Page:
Triumph of secularism
“The trek through the narrow paths and icy winds takes over 12 hours,” warned Akram, the guide to the Amarnath cave, which is located at a height of 12,756 feet in the mountains. The cold wind smashed into our faces like a sheet of ice. We sat in a tea shop in a village nestling at the foot of the Himalayas. “That’s fine. We are determined to visit the cave,” I told him. Hari Chand Aneja writeschandigarh Updated: Mar 29, 2014 09:08 IST
“The trek through the narrow paths and icy winds takes over 12 hours,” warned Akram, the guide to the Amarnath cave, which is located at a height of 12,756 feet in the mountains. The cold wind smashed into our faces like a sheet of ice. We sat in a tea shop in a village nestling at the foot of the Himalayas. “That’s fine. We are determined to visit the cave,” I told him.
I was on an official visit to Srinagar in 1984. My friends advised me to visit the Amarnath cave shrine. However, winter had commenced and all trips were suspended due to the perilous travelling conditions. Moreover, the trip normally took five days and I could just spare two days. Enquiries revealed that there was another route via Sonamarg village, by which we could complete the trip in a day. We would commence our journey from Baltal and pass through Domial, Barari, and Sangam to Amarnath. Though shorter, this route was nevertheless 16 km long and the gradient was steep. It was indeed a gruelling mission.
We began our journey from Srinagar to Sonamarg by car. There we met Akram and Salim, our guides who provided us with ponies. The next day we commenced our climb at 4am. However, within a few kilometres, soldiers stopped us. Sardar Milan Singh counselled us, “This is a dangerous trek. There is no habitation on the route.” However, seeing our determination to complete the pilgrimage, he let us proceed.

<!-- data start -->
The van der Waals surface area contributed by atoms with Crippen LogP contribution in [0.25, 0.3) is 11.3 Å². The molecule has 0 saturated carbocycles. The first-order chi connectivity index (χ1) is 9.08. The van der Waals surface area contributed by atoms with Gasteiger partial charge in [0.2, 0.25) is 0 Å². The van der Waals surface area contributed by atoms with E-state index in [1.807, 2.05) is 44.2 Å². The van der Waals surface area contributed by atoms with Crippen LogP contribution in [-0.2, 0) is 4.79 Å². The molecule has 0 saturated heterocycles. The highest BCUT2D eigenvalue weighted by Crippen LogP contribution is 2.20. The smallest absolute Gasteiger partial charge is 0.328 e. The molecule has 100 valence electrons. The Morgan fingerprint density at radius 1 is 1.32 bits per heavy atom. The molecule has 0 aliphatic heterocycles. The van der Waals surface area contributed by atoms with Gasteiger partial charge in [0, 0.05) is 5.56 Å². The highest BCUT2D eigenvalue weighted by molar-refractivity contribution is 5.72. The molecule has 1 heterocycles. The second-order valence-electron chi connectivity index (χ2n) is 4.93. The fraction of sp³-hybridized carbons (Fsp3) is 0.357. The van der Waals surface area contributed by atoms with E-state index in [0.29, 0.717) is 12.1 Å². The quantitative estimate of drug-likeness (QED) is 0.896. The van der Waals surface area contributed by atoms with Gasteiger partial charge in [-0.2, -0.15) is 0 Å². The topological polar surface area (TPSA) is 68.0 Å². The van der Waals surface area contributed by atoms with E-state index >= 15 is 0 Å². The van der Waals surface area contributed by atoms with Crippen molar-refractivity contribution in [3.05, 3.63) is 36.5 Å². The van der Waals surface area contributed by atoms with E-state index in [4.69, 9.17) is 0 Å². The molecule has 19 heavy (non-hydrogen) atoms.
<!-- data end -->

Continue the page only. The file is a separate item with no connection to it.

We rode the two horses, while Akram and Salim walked behind. The path frequently narrowed. We would often see the Amaravathy river, a tributary of the Chenab. The all-pervading silence was an eerie experience. Mountains, glistening rivers, trees, meadows, fluffy white clouds, surrounded us.
We took a short break. As we neared the cave, Akram told us, “Jenab (sir), from here onwards you will have to walk to the cave. We will wait here.”
We started walking and saw a pigeon fly out of the cave towards the hills. The sighting of the bird gladdened us. Throughout the journey we had not seen any human being, bird or animal. We climbed the last slope and entered the cave. There was no priest in the cave. Traditionally, no one stays in the cave after the conclusion of the pilgrimage season in August.
We walked around in the cave, which was 150 foot long and 100 foot wide. The cave was part of a large rock, and hence the roof was uneven. Exquisite necklaces of icicles hung from the roof. Normally the “Shivlingam” forms in the centre of the cave. There was no “Shivlingam” ice formation, on the day. Nevertheless, we felt fulfilled.
Then we returned to the horses. On the way down, we were perpetually balancing ourselves, as they nimbly walked down the slippery path. It started to snow. As the sky turned dark, we rode back into the army camp. Sardar Milan Singh greeted us with open arms. He was ecstatic that we had accomplished our mission.
Over the years whenever I reminisce my pilgrimage, I marvel that I was able to complete it in a day at 63. But when I see relations impacted by religion and caste, I am pained. For, I recall that a Sikh soldier Milan Singh counselled me and Muslim guides Akram and Salim helped me reach a Hindu shrine at 12,756 feet in the Himalayas.